The latest research funding for CaHRU was awarded to Dr Coral Sirdifield and her team, for a study titled, ‘Understanding and learning from the impact of COVID-19 on probation’s work to improve the health of people under its supervision‘. The research is funded by the Economic & Social Research Council (ESRC) as part of UK Research & Innovation’s rapid response to Covid-19. The team led by the University of Lincoln includes Her Majesty’s Prison and Probation Service and the Revolving Doors Agency.
The mixed-methods study combines probation staff survey data with primary data from service user interviews and follow-up calls with staff via email or telephone/other digital media. The study aims to directly inform future policy and practice from staff and service user perspectives by providing insight into the nature and impact of COVID-19 responses on health-related probation practice, the lived experience of accessing support for health issues whilst under probation supervision and partnership working and pathways into care. The study will also increase understanding of how to minimise negative consequences of change, and identify beneficial practice innovations to support health improvement in people under probation supervision.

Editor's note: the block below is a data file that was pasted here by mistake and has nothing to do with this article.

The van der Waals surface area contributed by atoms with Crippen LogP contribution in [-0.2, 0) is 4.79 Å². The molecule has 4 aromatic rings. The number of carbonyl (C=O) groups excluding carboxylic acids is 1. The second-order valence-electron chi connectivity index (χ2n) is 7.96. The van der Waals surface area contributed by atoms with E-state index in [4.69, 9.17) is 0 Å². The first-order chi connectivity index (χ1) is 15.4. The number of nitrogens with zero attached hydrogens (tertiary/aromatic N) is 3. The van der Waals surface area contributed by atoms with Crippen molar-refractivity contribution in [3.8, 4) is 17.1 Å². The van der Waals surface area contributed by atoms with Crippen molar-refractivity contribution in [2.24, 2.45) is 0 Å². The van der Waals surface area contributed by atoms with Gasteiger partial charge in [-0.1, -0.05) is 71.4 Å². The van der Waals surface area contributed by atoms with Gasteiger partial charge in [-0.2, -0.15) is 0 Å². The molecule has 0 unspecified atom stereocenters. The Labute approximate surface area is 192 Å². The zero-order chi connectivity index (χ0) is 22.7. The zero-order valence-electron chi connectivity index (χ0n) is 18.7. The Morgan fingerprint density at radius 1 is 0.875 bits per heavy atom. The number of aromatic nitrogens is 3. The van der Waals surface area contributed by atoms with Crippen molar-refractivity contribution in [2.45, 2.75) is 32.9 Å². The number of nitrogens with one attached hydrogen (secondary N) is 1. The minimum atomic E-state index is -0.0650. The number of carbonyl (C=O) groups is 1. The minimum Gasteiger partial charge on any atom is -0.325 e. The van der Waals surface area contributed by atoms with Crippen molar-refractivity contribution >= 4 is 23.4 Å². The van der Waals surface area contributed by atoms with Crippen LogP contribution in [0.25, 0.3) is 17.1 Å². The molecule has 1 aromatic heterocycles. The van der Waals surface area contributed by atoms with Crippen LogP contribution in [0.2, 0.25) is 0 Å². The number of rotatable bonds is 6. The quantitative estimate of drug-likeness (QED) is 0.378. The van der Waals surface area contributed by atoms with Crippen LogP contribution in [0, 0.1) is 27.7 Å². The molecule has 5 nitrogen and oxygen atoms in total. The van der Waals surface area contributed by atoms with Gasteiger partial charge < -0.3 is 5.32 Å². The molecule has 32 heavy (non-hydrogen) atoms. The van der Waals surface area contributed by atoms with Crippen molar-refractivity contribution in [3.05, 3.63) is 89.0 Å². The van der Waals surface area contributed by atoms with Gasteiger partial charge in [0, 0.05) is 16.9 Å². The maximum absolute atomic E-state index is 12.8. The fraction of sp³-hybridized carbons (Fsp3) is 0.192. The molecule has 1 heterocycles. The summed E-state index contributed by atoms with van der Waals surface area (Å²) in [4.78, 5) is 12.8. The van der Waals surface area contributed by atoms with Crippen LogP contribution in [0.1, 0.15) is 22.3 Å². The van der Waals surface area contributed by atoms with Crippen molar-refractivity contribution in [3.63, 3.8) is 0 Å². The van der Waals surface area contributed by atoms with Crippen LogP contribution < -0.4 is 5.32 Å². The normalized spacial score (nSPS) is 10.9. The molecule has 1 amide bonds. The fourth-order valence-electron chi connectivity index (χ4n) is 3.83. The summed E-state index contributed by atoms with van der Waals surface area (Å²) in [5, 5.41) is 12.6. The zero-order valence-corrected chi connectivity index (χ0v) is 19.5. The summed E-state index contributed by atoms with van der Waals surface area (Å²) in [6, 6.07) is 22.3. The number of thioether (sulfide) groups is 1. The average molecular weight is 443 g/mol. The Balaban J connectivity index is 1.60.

Project partners will participate in a workshop where preliminary findings will be shared, and participants will be able to discuss the accuracy of interpretation of the data, feasibility of recommendations, where models may need refinement, and where additional detail may be needed. Read more about the project at the study blog.